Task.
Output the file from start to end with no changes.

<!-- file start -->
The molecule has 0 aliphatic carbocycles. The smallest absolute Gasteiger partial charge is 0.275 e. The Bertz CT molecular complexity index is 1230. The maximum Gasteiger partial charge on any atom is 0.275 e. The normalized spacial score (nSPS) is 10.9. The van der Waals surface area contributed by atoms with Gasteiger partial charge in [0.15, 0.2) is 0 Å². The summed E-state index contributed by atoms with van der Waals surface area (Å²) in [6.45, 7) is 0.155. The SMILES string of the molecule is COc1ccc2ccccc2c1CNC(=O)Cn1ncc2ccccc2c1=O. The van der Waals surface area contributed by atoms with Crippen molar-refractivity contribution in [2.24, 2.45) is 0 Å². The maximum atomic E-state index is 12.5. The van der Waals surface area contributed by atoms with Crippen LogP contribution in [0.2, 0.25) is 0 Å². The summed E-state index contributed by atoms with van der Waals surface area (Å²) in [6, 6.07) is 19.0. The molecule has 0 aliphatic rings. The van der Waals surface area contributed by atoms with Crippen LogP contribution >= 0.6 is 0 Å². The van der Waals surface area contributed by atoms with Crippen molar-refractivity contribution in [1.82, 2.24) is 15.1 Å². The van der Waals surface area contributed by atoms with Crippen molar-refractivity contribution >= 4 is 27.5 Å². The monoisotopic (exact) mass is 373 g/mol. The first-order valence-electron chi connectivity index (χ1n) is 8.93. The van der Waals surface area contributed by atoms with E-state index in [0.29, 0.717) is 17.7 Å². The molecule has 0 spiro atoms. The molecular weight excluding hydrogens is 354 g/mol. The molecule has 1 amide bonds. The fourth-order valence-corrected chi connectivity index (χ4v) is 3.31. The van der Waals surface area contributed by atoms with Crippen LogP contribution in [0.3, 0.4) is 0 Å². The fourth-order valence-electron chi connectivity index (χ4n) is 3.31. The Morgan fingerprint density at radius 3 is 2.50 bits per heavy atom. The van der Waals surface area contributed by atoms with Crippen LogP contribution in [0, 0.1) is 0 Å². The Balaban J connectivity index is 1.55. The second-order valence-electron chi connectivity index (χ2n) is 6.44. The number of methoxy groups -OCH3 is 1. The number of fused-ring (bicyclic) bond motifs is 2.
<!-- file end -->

The molecule has 0 aliphatic carbocycles. The smallest absolute Gasteiger partial charge is 0.275 e. The Bertz CT molecular complexity index is 1230. The maximum Gasteiger partial charge on any atom is 0.275 e. The normalized spacial score (nSPS) is 10.9. The van der Waals surface area contributed by atoms with Gasteiger partial charge in [0.15, 0.2) is 0 Å². The summed E-state index contributed by atoms with van der Waals surface area (Å²) in [6.45, 7) is 0.155. The SMILES string of the molecule is COc1ccc2ccccc2c1CNC(=O)Cn1ncc2ccccc2c1=O. The van der Waals surface area contributed by atoms with Crippen molar-refractivity contribution in [2.24, 2.45) is 0 Å². The maximum atomic E-state index is 12.5. The van der Waals surface area contributed by atoms with Crippen LogP contribution in [0.2, 0.25) is 0 Å². The summed E-state index contributed by atoms with van der Waals surface area (Å²) in [6, 6.07) is 19.0. The molecule has 0 aliphatic rings. The van der Waals surface area contributed by atoms with Crippen LogP contribution >= 0.6 is 0 Å². The van der Waals surface area contributed by atoms with Crippen molar-refractivity contribution in [1.82, 2.24) is 15.1 Å². The van der Waals surface area contributed by atoms with Crippen molar-refractivity contribution >= 4 is 27.5 Å². The monoisotopic (exact) mass is 373 g/mol. The first-order valence-electron chi connectivity index (χ1n) is 8.93. The van der Waals surface area contributed by atoms with E-state index in [0.29, 0.717) is 17.7 Å². The molecule has 0 spiro atoms. The molecular weight excluding hydrogens is 354 g/mol. The molecule has 1 amide bonds. The fourth-order valence-corrected chi connectivity index (χ4v) is 3.31. The van der Waals surface area contributed by atoms with Crippen LogP contribution in [0.3, 0.4) is 0 Å². The fourth-order valence-electron chi connectivity index (χ4n) is 3.31. The Morgan fingerprint density at radius 3 is 2.50 bits per heavy atom. The van der Waals surface area contributed by atoms with Crippen LogP contribution in [0, 0.1) is 0 Å². The Balaban J connectivity index is 1.55. The second-order valence-electron chi connectivity index (χ2n) is 6.44. The number of methoxy groups -OCH3 is 1. The number of fused-ring (bicyclic) bond motifs is 2.